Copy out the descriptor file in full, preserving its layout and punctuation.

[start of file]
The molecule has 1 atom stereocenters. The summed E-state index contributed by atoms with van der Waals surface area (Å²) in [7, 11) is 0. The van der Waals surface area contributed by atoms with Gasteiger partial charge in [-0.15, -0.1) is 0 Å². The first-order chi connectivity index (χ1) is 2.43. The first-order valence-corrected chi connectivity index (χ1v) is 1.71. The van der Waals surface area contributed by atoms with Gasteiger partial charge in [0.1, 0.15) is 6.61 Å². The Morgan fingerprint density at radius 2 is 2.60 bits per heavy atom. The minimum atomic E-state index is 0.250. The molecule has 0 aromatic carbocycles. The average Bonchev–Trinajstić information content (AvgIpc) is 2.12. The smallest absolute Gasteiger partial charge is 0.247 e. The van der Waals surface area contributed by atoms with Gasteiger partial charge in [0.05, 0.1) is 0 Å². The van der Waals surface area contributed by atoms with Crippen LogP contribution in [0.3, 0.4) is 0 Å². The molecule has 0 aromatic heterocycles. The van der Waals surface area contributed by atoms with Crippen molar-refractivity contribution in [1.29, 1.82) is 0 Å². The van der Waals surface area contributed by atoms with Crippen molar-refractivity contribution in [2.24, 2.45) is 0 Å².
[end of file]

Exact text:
The molecule has 1 atom stereocenters. The summed E-state index contributed by atoms with van der Waals surface area (Å²) in [7, 11) is 0. The van der Waals surface area contributed by atoms with Gasteiger partial charge in [-0.15, -0.1) is 0 Å². The first-order chi connectivity index (χ1) is 2.43. The first-order valence-corrected chi connectivity index (χ1v) is 1.71. The van der Waals surface area contributed by atoms with Gasteiger partial charge in [0.1, 0.15) is 6.61 Å². The Morgan fingerprint density at radius 2 is 2.60 bits per heavy atom. The minimum atomic E-state index is 0.250. The molecule has 0 aromatic carbocycles. The average Bonchev–Trinajstić information content (AvgIpc) is 2.12. The smallest absolute Gasteiger partial charge is 0.247 e. The van der Waals surface area contributed by atoms with Gasteiger partial charge in [0.05, 0.1) is 0 Å². The van der Waals surface area contributed by atoms with Crippen LogP contribution in [0.3, 0.4) is 0 Å². The molecule has 0 aromatic heterocycles. The van der Waals surface area contributed by atoms with Crippen molar-refractivity contribution in [1.29, 1.82) is 0 Å². The van der Waals surface area contributed by atoms with Crippen molar-refractivity contribution in [2.24, 2.45) is 0 Å².